Study into Closing the gap in educational attainment

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"Education is the most powerful weapon which you can use to change the world."

Nelson Mandela grew up in a country divided by apartheid. A black man in a country where a white minority ruled, he had a vision for South Africa; to be one nation regardless of race. In 1994 he became the first black president of South Africa - testament, indeed, that barriers, of any kind, should not be reason for or an apology for lack of attainment or achievement of any kind and, that barriers can be overcome.

Body of essay

The aim of this essay is to look at one of the barriers to educational achievement and social inclusion in this country, poverty, and to look at how this issue affects pupil's attainments and what is currently being done in order that pupils, regardless of circumstance can have equality in education.

In order to link poverty with educational achievement and attainment gaps, an appreciation to the terms of poverty and social inclusion will be outlined.

What is poverty?

At this point it is necessary to note that, through my research, it became apparent that there is an unclear and infinite definition about what 'poverty' is and how it should be measured. However, most of the research leads to an agreement that poverty is to be related to in terms of 'typical' living standards within the UK and the following definition is widely accepted:

'Individuals, families and groups in the population can be said to be in poverty when they lack the resources to obtain the types of diet, participate in the activities, and have the living conditions and amenities which are customary, or are at least widely encouraged and approved, in the societies in which they belong.'

P Townsend, Poverty in the United Kingdom: a survey of household resources and standards of living, Penguin, 1979, p31

The most crucial point made above and which is the main cause of poverty is 'resources'; to emphasise more clearly, the main cause of poverty is insufficient income/unemployment which, for adults with children directly impacts on them and their wellbeing. Although the UK has a system of benefits which should protect families with children from poverty, these too are deemed as too low.

In relation to this, it accepted that whilst adults do not choose for themselves the road of poverty, for children of parents living in poverty there is no alternative and they are therefore not just children but could be described as victims of circumstance. Poverty is not just about going without it is about being deprived of equality in areas such as health, housing and respect and, in the case of children, education.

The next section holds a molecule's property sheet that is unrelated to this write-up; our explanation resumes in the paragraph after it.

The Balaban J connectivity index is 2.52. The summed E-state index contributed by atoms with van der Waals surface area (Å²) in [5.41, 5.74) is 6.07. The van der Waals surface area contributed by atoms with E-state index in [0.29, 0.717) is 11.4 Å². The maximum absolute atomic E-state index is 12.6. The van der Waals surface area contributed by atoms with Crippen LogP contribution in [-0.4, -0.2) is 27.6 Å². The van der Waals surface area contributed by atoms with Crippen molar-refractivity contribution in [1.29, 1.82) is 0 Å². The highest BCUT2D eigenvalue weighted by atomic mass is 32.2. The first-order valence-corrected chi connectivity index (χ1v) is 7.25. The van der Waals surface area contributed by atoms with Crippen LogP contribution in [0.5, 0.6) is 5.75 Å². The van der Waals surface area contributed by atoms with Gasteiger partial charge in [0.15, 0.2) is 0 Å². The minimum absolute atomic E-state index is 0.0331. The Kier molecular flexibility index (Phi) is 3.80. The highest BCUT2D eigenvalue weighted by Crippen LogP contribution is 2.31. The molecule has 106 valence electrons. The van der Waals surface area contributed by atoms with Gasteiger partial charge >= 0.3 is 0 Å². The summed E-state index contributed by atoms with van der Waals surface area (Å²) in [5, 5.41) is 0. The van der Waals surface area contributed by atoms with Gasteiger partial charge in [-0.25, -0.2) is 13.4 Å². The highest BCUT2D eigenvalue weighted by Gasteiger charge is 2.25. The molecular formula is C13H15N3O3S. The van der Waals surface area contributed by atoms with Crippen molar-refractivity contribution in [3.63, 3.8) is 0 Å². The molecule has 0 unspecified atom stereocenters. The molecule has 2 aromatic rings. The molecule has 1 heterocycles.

In conjunction with the definition (above) the DCSF (2009) goes on to describe child poverty alone as

'Child poverty means growing up in a household with low income. Research has shown that these children will face a greater risk of having poor health, being exposed to crime and failing to reach their full potential. It means they miss out on school trips, do not have adequate winter clothing and aren't able to enjoy leisure activities with their peers. As a result, their education suffers - making it difficult to get the qualifications they need to move on to sustainable, well-paid jobs. This limits their potential to earn the money needed to support their own families in later life, and so a cycle of poverty is created.'

What is Social inclusion?

As with poverty, in order to link social inclusion with educational achievement and attainment gaps a background and understanding of the issues pertaining to social inclusion need to be outlined.

The term 'social exclusion' is a term generally used to describe what can happen to people who are subject to the most severe problems, and are therefore no longer 'socially included.' As noted above, children do not have a choice of background; they are born into it and therefore find themselves in poverty as a result of their birth circumstance. For a child not to be socially included brings consequences above and beyond economic poverty alone.

It is generally considered that to be 'socially excluded' as a young and impressionable child can have far reaching effects detrimental to both education and health. To be socially excluded is to face exclusion not just economically but socially and academically too.


Social inclusion/exclusion - why does it influence achievement?

Historical development of inclusive policy & guidance

There are a number of laws addressing discrimination in education and supporting inclusive education in the UK.